Guidara certainly isn’t the first person to codify principles around a business ideology and sell it as universal to other industries. Many entrepreneurs have built massive fortunes peddling manufactured optimism and obsessive work ethics—like Anthony Robbins, Gary Vaynerchuk, Joel Osteen, and Simon Sinek (Guidara’s publisher). It’s worth nothing that, at least in the mainstream, marketing self-empowerment schemes and big-dick-energy manifestos on positive thinking has been primarily a white male pursuit. There’s inherent privilege in Guidara presenting himself as the purveyor of the highest hospitality ideals when his world view has been largely shaped by making affluent people feel like the 1% of the 1%.  

It’s possible to respect Guidara’s approach and his accomplishments without putting his ideology on a pedestal. The service industry, still reeling from the corrosive effects of the pandemic, can’t afford to glorify a pie-in-the-sky mentality about hospitality right now. There is no shame in cultivating more pragmatic models that work for us as much as they work for our guests.

I’ve argued before that continuing to define hospitality excellence according to the white male gaze and lionizing restaurateurs who are cut from the same white tablecloth only reinforces the industry’s diversity problems. By canonizing these white male figures, we exclude competing visions about hospitality excellence from marginalized communities and communities of color. When will influential publishers deliver a book that celebrates hospitality culture in Black or brown communities? Iconic restaurants like Sylvia’s in Harlem and Dooky Chase’s in New Orleans have had a much more profound impact on American culture than any Danny Meyer or Will Guidara restaurant ever will, but you won’t find any mainstream books that celebrate the unique style of hospitality found in them.

We deserve a new, more diverse and compassionate framework around hospitality that gives restaurant workers agency—that gives voice to the voiceless and expects guests to reciprocate the generosity they’re shown. Although it isn’t to blame in every case, hospitality orthodoxy fosters toxic environments where dysfunction has historically festered. Abuse, harassment, violence, and misogyny flourish in oppressive workplaces where perfectionism suffocates individuality and compassion. We can’t fix the cultural problems endemic to restaurants without reining in the zealots who subject their workers to unreasonable expectations.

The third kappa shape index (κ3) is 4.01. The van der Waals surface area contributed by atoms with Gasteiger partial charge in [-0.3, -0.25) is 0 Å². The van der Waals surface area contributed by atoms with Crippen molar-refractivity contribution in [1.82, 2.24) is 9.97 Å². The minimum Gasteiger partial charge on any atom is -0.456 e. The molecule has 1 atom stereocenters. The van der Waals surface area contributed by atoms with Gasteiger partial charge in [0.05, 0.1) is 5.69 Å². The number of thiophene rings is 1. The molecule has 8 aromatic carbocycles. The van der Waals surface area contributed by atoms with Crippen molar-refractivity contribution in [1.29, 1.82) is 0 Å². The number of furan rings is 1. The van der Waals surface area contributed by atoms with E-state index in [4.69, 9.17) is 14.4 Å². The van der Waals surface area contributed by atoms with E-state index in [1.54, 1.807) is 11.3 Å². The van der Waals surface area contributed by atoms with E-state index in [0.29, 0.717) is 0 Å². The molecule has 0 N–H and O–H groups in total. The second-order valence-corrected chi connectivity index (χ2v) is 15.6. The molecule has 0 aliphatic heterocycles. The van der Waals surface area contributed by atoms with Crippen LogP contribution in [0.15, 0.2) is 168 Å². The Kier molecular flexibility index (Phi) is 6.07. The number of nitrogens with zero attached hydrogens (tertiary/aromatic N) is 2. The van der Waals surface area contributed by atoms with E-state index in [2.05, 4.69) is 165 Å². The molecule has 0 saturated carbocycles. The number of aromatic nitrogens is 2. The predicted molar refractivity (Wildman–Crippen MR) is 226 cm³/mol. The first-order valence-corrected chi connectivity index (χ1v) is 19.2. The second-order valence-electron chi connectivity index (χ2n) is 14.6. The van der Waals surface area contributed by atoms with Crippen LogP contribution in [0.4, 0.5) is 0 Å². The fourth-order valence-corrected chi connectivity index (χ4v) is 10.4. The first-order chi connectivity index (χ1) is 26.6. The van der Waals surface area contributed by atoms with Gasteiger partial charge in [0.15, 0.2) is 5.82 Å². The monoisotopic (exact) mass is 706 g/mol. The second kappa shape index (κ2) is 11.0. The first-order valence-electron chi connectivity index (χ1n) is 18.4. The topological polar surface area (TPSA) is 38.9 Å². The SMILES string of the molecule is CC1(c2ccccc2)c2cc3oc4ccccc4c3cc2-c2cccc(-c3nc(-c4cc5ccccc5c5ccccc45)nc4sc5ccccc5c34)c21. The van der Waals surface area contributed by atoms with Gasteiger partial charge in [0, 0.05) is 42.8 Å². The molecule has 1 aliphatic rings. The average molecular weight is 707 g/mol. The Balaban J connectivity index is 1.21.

“Start with what you want to achieve, instead of limiting yourself to what’s realistic or sustainable,” Guidara writes defiantly, “or as I like to say, don’t ruin a story with the facts.” I’m quite certain that Guidara would not like his book to be ruined by the fact that his utopian vision of hospitality has hidden costs. In its purest form, unreasonable hospitality can only exist when it comes at the expense of those who administer it. It’s incumbent on those people to be convinced that the self-sacrifice benefits them. But whether we believe that there’s salvation in serving others or not, ultimately, instead of canonizing overzealous manifestos like Setting the Table and Unreasonable Hospitality, the restaurant industry should embrace new paradigms that prioritize compassion and empower staff, where unreasonable expectations aren’t necessary to succeed.

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We Don’t Need Any More Best Restaurant Lists

We live in a world of arbitrary listicles. The 17 Best Trader Joe’s Vegan Party Snacks. The 21 Best Celebrity-Owned Tequilas For Non-Tequila Drinkers. The Top 30 Farm-to-Table Brunch Spots to Come Out to Your Parents. Of course, spirited debate over favorite movies, the most dominant athletes, or the best albums of all time can be a nice diversion. We need all the diversion we can get these days. But when we talk about ranking restaurants, the subjective nature of an individual’s taste makes the conversation considerably more complicated and, not gonna lie, a bit exhausting. The more that food media saturates the market with these frivolous best restaurant lists, the more I wonder: Why are we so obsessed with ranking restaurants?

Last week, Pete Wells, the New York Times’s venerable chief restaurant critic, broke with tradition by publishing a comprehensive list of NYC’s 100 Best Restaurants in the first half of the year. Distributing medals isn’t historically a springtime concern on the NYT Food desk; Wells typically waits until the holidays to hand out Christmas presents. I understand why his editors decided to do it. The Times and other legacy media outlets are lagging behind in attracting younger readers, a demographic conditioned to scrolling listicles on sites like Eater and Infatuation. “Best” lists are fodder for engagement, surefire clickbait, and driving traffic is seemingly all that matters in food media these days (perhaps, in all digital media).